Would you like a refill of your cuppa? Perhaps a sweet? So, I ran into a another new dialysis patient this week – Jackie. She is about my age and her husband passed away a few years ago. Para-Transpo has put together recently for our ride back home as she lives in a residence on the way back to my place. Jackie has diabetes as well as kidney failure – not an uncommon combination. She was pretty depressed the other day when I met her and had skipped a few dialysis treatments. As much as one gets upset and sometimes can’t face dialysis (and I have done the same) there is a price to pay. Too much fluid aboard and an overburden of blood waste products as well as an electrolyte imbalance, all add up to a miserable (if not dangerous) existence. That in turn makes you more depressed and less likely to do further treatments. Anyway she was dealing with an infection as well and was on pain killers. She had asked the doctor on call to up her pain prescription (dialysis often aggravates nerve pain) and he had refused. She didn’t elaborate – there could have been very good reasons for his refusal – but she was still upset by that as well.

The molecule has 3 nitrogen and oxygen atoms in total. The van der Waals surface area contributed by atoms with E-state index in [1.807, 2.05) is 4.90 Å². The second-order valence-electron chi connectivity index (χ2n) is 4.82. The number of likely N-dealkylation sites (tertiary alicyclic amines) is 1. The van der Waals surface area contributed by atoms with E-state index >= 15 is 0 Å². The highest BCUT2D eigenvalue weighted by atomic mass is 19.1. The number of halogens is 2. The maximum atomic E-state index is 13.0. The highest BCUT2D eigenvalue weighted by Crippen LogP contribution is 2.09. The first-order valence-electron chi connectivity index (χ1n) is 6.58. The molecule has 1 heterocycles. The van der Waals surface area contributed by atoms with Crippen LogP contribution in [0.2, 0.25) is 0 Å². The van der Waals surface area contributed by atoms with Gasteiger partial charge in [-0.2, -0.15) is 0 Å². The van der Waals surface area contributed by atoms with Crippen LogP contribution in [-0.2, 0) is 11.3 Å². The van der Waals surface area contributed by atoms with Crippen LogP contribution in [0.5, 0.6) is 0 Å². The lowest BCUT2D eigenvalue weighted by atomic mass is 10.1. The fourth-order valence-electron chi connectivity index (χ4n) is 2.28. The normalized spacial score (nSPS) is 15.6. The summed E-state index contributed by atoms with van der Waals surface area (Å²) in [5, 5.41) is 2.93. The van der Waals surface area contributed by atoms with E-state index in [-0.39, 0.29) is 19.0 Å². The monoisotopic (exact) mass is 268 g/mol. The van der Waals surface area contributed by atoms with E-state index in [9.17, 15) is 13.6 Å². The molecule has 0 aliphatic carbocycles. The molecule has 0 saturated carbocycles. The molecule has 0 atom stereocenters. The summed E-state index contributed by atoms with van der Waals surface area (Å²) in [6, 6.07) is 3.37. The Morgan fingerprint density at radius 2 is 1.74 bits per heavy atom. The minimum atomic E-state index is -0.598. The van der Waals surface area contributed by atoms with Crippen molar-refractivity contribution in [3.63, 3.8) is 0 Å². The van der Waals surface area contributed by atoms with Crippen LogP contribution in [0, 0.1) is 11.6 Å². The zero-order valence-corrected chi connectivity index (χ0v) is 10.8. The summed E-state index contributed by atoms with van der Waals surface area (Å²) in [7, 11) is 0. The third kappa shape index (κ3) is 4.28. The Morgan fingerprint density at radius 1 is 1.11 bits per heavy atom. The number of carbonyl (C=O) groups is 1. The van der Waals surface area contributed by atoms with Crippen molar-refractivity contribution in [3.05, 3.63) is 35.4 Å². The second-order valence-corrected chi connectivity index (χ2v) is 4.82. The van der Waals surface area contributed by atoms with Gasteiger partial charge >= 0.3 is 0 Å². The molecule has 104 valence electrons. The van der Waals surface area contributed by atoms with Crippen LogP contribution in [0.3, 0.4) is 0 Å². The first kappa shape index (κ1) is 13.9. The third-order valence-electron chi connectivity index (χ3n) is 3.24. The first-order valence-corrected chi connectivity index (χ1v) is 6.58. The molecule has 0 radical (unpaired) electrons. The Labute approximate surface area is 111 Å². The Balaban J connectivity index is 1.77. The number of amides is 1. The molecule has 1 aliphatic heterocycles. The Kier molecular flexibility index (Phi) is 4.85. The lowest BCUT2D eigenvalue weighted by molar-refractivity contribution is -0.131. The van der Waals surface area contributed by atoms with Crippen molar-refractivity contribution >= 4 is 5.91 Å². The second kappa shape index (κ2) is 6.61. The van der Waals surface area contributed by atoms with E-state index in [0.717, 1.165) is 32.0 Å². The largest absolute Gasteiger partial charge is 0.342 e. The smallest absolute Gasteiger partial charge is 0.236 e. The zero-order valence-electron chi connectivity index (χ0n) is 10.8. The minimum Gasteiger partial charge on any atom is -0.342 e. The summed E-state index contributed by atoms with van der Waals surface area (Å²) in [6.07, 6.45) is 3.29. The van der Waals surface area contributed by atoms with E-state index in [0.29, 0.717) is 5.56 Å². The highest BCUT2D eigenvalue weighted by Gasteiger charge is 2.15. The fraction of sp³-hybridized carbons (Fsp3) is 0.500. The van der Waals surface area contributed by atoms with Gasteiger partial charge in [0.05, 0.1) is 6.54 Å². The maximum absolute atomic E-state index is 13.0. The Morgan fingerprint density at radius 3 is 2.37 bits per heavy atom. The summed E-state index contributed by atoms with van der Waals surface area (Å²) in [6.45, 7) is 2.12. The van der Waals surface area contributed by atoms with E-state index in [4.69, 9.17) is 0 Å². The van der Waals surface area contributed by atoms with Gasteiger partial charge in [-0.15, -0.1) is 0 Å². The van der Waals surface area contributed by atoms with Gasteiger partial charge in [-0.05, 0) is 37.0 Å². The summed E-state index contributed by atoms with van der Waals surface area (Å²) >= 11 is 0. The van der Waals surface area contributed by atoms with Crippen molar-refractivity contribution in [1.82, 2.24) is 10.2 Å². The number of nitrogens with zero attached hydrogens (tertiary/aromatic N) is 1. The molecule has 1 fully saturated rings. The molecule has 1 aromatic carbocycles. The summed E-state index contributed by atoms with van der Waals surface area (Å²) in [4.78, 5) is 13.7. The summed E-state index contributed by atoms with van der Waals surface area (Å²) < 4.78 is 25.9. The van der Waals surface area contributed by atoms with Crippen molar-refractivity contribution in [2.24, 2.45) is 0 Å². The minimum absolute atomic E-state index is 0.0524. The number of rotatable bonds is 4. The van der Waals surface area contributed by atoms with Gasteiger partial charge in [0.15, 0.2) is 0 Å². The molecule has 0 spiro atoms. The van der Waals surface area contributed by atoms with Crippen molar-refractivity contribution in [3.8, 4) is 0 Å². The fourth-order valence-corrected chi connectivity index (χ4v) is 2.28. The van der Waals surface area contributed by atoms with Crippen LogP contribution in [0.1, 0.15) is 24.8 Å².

When I saw her Wednesday night she was particularly down and had an operation scheduled for 6:30 am, the next morning to install a fistula in her arm for dialysis. She said she was too depressed to go. I convinced her that she should go anyway, that it was her depression talking. The anger and dollars it would cost if she didn’t show up when an operating room, a surgeon, an anesthesiologist, nurses, technicians, equipment, etc were all ready and waiting would cause serious repercussions. When I told her that the system cost would likely be greater than $10,000, she was taken aback – we never see cost for health care. Besides which the doctors would be angry and take her less seriously. They are professional and her care would be fine but they would not be as attentive and special requests like getting forms signed and such would be more difficult. She agreed to go. While we were talking outside emergency, the pick-up point, a Para Transpo bus came and the driver – Guy – and I greeted each other by name. Guy said that he wasn’t here for us and went inside to find his customer. Jackie and I both had 11:30 pm pick-up times and it was early – only about 10:50 pm. A few minutes later, as we were talking another Para bus pulled up. This one was driven by Caesar – a Hawaiian from Oahu – who is very outgoing. He walked over and shook hands and told us he was supposed to pick up two others and then come back for us at 11:30. I asked if we could go with him now and save him a trip back and he was fine with that. He loaded his other two customers – one was a wheel chair – as Jackie and I climbed aboard. I greeted the other two – Norm in the wheel chair and Cynthia on foot. I’ve been in dialysis for about 9 years and I’ve known, who is a bit younger than I am, since the beginning. He has gotten progressively worse since I’ve known him going from ambulatory to a walker to a wheel chair and then with one leg amputated and then before he could learn to walk on a prosthetic, the other leg amputated. He is sad these days and doesn’t speak much. He still lives on his own in an apartment that has been modified for his wheel chair.